It’s hard to do sit-com style comedy well in the comic book format —-the real thing relies so much upon timing, set-ups for jokes, tight back-and-forth editing, established personas of the regular characters which have to be understandable to first-time watchers while not repeating what the regular viewers already know, etc., and it can’t be TOO wordy though it relies on jokes–it’s EXTREMELY hard to do well and in a way that’s timeless and holds up 50 years after the fact….just look at the many un-funny shows of the 50’s-60’s era, some of which are still aired on nostalgia channels today), but HENRY ALDRICH #22 hits a home run in that department–it’s as entertaining and funny in the quirky-family-humor vein as an Edgar Kennedy comedy short or a Columbia BLONDIE movie, but etched on the comic-book page. The first story (the stories are not titled) deals with a family picnic to which various free-loading extended family members and neighbors (and their pets) invite themselves—the humor here has more of the sarcastic “bite” of an Edgar Kennedy short than the gentler feel of OZZIE AND HARRIET. The second (which could have been a LEAVE IT TO BEAVER or DENNIS THE MENACE episode) has Henry’s father having to get a client to sign an important contract he’s been reluctant to sign–Dad goes to the person’s office to find him, while the man comes to the Aldrich office and meets up with Henry, who is filling in for someone who is taking the day off, and whose quirkiness totally wins the man over and gets him to sign the contract. Next, Henry loans a two-dollar bill to his friend Homer, who offers to change it for him, but it blows out of Homer’s hand and in between two buildings with just an inch-or-so clearance and he has to fish it out somehow without admitting that that’s what he’s doing–the problem is that Henry needs that money in a few hours for an important date he’s got lined up for that evening. The final story features Henry’s pal HOMER in his own story. Homer overhears his girlfriend ordering a bunch of food items and party supplies for someone named “Bobby,” and of course he’s jealous and bumbles his way through figuring out what it is going on.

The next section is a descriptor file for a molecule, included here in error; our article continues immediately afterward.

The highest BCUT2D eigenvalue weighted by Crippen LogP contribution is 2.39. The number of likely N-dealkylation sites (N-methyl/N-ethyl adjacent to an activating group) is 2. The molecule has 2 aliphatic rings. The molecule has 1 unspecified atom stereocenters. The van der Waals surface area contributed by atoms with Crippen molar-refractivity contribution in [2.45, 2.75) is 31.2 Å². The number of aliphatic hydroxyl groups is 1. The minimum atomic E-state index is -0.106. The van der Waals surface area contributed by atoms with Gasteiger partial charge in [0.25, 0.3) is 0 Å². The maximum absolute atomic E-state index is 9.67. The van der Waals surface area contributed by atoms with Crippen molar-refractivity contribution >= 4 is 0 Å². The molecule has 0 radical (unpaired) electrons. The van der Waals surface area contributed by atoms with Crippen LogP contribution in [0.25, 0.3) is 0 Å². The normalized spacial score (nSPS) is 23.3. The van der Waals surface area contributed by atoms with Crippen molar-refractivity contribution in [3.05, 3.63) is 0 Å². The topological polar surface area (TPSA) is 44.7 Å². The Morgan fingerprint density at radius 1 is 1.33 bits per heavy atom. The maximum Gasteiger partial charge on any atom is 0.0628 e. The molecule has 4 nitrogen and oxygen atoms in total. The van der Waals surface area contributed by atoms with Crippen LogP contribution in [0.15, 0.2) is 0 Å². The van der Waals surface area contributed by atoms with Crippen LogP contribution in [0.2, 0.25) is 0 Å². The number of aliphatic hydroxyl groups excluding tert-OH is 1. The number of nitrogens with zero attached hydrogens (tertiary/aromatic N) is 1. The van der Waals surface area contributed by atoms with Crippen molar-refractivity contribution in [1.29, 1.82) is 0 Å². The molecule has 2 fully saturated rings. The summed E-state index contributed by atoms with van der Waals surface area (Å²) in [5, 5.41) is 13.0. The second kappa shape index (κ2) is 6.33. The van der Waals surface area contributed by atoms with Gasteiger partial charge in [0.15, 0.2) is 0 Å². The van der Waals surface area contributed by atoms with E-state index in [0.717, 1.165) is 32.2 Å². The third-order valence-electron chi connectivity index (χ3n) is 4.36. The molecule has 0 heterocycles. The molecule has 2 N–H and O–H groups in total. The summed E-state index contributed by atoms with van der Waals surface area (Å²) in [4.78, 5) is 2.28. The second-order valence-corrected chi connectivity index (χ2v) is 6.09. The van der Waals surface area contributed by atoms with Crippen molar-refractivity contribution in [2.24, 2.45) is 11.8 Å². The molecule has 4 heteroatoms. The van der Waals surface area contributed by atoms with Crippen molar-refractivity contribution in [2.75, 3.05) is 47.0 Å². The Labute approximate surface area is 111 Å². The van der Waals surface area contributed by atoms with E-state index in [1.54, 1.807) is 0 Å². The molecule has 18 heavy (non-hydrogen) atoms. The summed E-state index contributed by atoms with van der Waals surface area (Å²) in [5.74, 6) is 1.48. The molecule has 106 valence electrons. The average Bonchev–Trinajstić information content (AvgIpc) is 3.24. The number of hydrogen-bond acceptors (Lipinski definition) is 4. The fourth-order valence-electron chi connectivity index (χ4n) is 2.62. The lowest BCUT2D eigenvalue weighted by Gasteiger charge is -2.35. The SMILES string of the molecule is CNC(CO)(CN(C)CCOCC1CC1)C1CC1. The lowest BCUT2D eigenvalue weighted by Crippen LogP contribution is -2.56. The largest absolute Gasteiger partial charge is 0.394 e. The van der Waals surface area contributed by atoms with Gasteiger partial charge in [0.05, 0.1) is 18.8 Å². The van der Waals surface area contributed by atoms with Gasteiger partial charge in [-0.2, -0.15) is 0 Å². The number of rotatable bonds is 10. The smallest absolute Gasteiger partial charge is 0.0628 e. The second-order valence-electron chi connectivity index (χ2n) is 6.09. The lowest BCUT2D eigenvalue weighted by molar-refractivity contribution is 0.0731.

As stated earlier, this comic does a great job of doing 50’s family-sitcom style comedy–it’s as successful as a LEAVE IT TO BEAVER episode or Archie Comics at their finest. After all, doesn’t EVERYONE want a comic book as satisfying as an Edgar Kennedy comedy short or a DENNIS THE MENACE TV episode?


All 22 of the Henry Aldrich comic books are all available online at Comic Book Plus

The Gwandanaland book version under review (containing the first five issues) is available at Amazon.